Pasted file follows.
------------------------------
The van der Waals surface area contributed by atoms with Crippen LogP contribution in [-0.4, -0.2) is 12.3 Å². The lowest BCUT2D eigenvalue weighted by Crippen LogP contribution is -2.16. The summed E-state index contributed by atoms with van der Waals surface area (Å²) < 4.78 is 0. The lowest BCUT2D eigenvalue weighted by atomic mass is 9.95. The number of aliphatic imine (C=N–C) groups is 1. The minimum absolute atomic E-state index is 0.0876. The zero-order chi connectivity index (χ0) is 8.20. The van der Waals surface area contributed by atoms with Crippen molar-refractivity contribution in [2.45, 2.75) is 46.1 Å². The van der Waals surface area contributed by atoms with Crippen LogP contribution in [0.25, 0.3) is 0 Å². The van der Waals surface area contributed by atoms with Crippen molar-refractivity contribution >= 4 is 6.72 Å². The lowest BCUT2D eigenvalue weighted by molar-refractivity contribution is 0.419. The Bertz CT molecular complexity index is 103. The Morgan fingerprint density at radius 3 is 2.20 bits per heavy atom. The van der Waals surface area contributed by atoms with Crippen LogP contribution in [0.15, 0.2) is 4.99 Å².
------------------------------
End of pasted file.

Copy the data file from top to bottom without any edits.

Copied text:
The van der Waals surface area contributed by atoms with Crippen LogP contribution in [-0.4, -0.2) is 12.3 Å². The lowest BCUT2D eigenvalue weighted by Crippen LogP contribution is -2.16. The summed E-state index contributed by atoms with van der Waals surface area (Å²) < 4.78 is 0. The lowest BCUT2D eigenvalue weighted by atomic mass is 9.95. The number of aliphatic imine (C=N–C) groups is 1. The minimum absolute atomic E-state index is 0.0876. The zero-order chi connectivity index (χ0) is 8.20. The van der Waals surface area contributed by atoms with Crippen molar-refractivity contribution in [2.45, 2.75) is 46.1 Å². The van der Waals surface area contributed by atoms with Crippen LogP contribution in [0.25, 0.3) is 0 Å². The van der Waals surface area contributed by atoms with Crippen molar-refractivity contribution >= 4 is 6.72 Å². The lowest BCUT2D eigenvalue weighted by molar-refractivity contribution is 0.419. The Bertz CT molecular complexity index is 103. The Morgan fingerprint density at radius 3 is 2.20 bits per heavy atom. The van der Waals surface area contributed by atoms with Crippen LogP contribution in [0.15, 0.2) is 4.99 Å².